Would a resgination letter be considered an original work/creation and therefore be protected from unauthorized release/publication without permission. My finacees brother wrote a very nasty resignation letter to his former employer. Letter was published in a local paper as a "look what this fool did" kind of thing.
2 Answers from Attorneys
It is pretty easy to pass the originality test for copyright protection, but the author should register the work with the Copyright Office, www.copyright.gov, to have any hope of a successful legal action. But having a valid copyright (and the registration prerequisite to going to court) is not enough to say there was infringement. All copyrights are subject to certain limitations, the most commonly used ones being Section 107 (fair use) and 109 (rights of owners of lawful copies). For example, if I receive a letter addressed to me, I own it, and am free to give it to a newspaper (but not free to just make copies). Under the fair use factors, how much of the letter was reproduced, for what purpose, and with what effect on the author's ability to profit from it, all get weighed. See http://www.copyright.gov/fls/fl102.html, for example.
Your question implies that the determinative factor would be whether the letter contains copyrightable subject matter, namely original expression by the author. From what you say, the answer would be YES. The letter would be protected by copyright as soon as it was saved to disk or printed.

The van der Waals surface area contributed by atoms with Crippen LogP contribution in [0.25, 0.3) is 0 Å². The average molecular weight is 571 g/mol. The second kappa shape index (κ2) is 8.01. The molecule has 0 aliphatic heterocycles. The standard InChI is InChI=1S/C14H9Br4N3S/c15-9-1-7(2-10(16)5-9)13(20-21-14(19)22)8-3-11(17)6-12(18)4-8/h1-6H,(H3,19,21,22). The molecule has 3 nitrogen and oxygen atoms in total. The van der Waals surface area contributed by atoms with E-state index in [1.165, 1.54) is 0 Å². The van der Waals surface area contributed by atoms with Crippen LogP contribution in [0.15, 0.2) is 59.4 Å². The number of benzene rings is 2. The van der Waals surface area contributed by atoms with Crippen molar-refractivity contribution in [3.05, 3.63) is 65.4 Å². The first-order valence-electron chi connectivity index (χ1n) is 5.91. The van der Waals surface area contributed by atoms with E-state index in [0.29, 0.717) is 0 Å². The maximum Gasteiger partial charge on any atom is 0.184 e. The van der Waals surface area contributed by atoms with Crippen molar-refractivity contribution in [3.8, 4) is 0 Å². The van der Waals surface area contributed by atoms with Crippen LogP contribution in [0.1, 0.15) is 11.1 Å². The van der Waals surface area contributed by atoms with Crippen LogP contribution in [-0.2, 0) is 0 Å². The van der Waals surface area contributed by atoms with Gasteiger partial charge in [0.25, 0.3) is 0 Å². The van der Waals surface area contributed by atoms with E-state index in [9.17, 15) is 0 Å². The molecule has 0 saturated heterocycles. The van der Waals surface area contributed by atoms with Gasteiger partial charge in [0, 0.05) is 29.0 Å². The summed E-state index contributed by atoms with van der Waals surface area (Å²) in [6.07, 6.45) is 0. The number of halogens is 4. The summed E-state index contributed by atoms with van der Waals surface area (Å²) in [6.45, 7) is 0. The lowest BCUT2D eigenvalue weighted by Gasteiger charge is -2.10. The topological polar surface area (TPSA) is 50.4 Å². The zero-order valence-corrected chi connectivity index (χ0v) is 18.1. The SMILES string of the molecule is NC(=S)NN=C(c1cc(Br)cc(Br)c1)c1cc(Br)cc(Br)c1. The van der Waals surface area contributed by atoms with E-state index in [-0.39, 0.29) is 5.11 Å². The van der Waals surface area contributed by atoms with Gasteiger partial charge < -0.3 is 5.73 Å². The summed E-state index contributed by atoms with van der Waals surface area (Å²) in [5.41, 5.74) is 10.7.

However, you didn't ask who would OWN the copyright for the letter. Perhaps counterintuitively, federal copyright law provides that a work of authorship created by an employee in the course of employment is deemed to have been authored by the employer and is owned by the employer.
I am not aware of any case law on the subject and would welcome further guidance from my learned brethren as to whether there has ever been a court decision on who owns the copyright in a letter of resignation.
Preliminarily, I'd note that the employee was employed until the letter of resignation was delivered and accepted, so it would be reasonable to conclude that the authorship occurred in the course of employment and that the employer owns the copyright. However, it seems fair to say that generation of a letter that is intended to terminate employment could reasonably be deemed to be outside the scope of employment, even if written on "company time." If so, the individual who wrote the letter would be deemed to be the author and hence the copyright owner.
I would add that the copyright owner would need to REGISTER the work of authorship with the U.S. Copyright Office as a condition precedent to enforcing the copyright.
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Where can I find information about copyright laws and infringement? Asked 7/07/11, 4:43 am in United States Pennsylvania Intellectual Property